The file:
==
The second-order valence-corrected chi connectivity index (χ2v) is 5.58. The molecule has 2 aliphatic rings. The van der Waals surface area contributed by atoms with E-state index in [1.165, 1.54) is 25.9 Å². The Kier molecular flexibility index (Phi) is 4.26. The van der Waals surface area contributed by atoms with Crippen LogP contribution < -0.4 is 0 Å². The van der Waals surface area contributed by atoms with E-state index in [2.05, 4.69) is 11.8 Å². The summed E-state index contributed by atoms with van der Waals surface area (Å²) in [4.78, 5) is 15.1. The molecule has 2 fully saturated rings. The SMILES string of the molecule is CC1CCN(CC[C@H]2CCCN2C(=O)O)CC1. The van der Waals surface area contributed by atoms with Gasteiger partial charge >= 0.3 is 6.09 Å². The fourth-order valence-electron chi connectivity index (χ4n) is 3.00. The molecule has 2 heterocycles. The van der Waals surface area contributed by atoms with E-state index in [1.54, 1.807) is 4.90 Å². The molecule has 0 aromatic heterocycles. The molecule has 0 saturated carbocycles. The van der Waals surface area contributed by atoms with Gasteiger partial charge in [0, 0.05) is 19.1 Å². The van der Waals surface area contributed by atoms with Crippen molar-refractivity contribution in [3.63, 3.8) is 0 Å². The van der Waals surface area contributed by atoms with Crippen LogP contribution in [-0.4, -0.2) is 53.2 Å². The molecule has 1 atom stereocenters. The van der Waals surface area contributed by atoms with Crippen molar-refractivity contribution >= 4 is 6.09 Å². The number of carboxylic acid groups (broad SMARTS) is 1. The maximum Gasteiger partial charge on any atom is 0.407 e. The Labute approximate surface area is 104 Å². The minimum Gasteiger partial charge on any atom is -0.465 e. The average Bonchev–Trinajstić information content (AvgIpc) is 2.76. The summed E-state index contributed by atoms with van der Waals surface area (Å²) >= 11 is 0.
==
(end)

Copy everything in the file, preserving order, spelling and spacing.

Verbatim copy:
The second-order valence-corrected chi connectivity index (χ2v) is 5.58. The molecule has 2 aliphatic rings. The van der Waals surface area contributed by atoms with E-state index in [1.165, 1.54) is 25.9 Å². The Kier molecular flexibility index (Phi) is 4.26. The van der Waals surface area contributed by atoms with Crippen LogP contribution < -0.4 is 0 Å². The van der Waals surface area contributed by atoms with E-state index in [2.05, 4.69) is 11.8 Å². The summed E-state index contributed by atoms with van der Waals surface area (Å²) in [4.78, 5) is 15.1. The molecule has 2 fully saturated rings. The SMILES string of the molecule is CC1CCN(CC[C@H]2CCCN2C(=O)O)CC1. The van der Waals surface area contributed by atoms with Gasteiger partial charge >= 0.3 is 6.09 Å². The fourth-order valence-electron chi connectivity index (χ4n) is 3.00. The molecule has 2 heterocycles. The van der Waals surface area contributed by atoms with E-state index in [1.54, 1.807) is 4.90 Å². The molecule has 0 aromatic heterocycles. The molecule has 0 saturated carbocycles. The van der Waals surface area contributed by atoms with Gasteiger partial charge in [0, 0.05) is 19.1 Å². The van der Waals surface area contributed by atoms with Crippen molar-refractivity contribution in [3.63, 3.8) is 0 Å². The van der Waals surface area contributed by atoms with Crippen LogP contribution in [-0.4, -0.2) is 53.2 Å². The molecule has 1 atom stereocenters. The van der Waals surface area contributed by atoms with Crippen molar-refractivity contribution >= 4 is 6.09 Å². The number of carboxylic acid groups (broad SMARTS) is 1. The maximum Gasteiger partial charge on any atom is 0.407 e. The Labute approximate surface area is 104 Å². The minimum Gasteiger partial charge on any atom is -0.465 e. The average Bonchev–Trinajstić information content (AvgIpc) is 2.76. The summed E-state index contributed by atoms with van der Waals surface area (Å²) >= 11 is 0.